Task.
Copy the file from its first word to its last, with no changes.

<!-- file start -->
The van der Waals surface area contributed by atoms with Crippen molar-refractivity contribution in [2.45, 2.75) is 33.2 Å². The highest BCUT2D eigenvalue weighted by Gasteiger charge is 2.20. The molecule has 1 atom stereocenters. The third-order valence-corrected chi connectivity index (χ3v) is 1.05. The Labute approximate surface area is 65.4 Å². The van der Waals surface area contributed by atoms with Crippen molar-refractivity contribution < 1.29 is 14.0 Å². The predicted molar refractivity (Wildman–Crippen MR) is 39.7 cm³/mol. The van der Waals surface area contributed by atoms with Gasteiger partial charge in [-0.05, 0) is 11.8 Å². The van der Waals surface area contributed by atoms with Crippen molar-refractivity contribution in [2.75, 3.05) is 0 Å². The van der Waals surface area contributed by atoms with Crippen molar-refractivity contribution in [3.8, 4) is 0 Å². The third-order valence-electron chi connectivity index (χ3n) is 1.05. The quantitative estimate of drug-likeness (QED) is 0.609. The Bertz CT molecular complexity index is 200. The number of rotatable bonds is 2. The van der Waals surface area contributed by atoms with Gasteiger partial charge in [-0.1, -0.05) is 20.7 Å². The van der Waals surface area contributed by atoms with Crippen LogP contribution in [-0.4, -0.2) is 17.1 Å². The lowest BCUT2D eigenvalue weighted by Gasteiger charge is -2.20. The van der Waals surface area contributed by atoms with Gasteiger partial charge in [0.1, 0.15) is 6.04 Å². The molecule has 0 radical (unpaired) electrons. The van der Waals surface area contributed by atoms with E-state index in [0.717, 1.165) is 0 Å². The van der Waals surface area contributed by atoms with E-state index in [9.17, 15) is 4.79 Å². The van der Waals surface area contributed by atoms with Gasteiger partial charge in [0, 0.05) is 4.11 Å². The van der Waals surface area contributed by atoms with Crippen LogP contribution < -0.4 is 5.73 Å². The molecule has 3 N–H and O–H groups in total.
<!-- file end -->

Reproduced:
The van der Waals surface area contributed by atoms with Crippen molar-refractivity contribution in [2.45, 2.75) is 33.2 Å². The highest BCUT2D eigenvalue weighted by Gasteiger charge is 2.20. The molecule has 1 atom stereocenters. The third-order valence-corrected chi connectivity index (χ3v) is 1.05. The Labute approximate surface area is 65.4 Å². The van der Waals surface area contributed by atoms with Crippen molar-refractivity contribution < 1.29 is 14.0 Å². The predicted molar refractivity (Wildman–Crippen MR) is 39.7 cm³/mol. The van der Waals surface area contributed by atoms with Gasteiger partial charge in [-0.05, 0) is 11.8 Å². The van der Waals surface area contributed by atoms with Crippen molar-refractivity contribution in [2.75, 3.05) is 0 Å². The van der Waals surface area contributed by atoms with Crippen molar-refractivity contribution in [3.8, 4) is 0 Å². The third-order valence-electron chi connectivity index (χ3n) is 1.05. The quantitative estimate of drug-likeness (QED) is 0.609. The Bertz CT molecular complexity index is 200. The number of rotatable bonds is 2. The van der Waals surface area contributed by atoms with Gasteiger partial charge in [-0.1, -0.05) is 20.7 Å². The van der Waals surface area contributed by atoms with Crippen LogP contribution in [-0.4, -0.2) is 17.1 Å². The lowest BCUT2D eigenvalue weighted by Gasteiger charge is -2.20. The van der Waals surface area contributed by atoms with Gasteiger partial charge in [0.1, 0.15) is 6.04 Å². The molecule has 0 radical (unpaired) electrons. The van der Waals surface area contributed by atoms with E-state index in [0.717, 1.165) is 0 Å². The van der Waals surface area contributed by atoms with E-state index in [9.17, 15) is 4.79 Å². The van der Waals surface area contributed by atoms with Gasteiger partial charge in [0, 0.05) is 4.11 Å². The van der Waals surface area contributed by atoms with Crippen LogP contribution < -0.4 is 5.73 Å². The molecule has 3 N–H and O–H groups in total.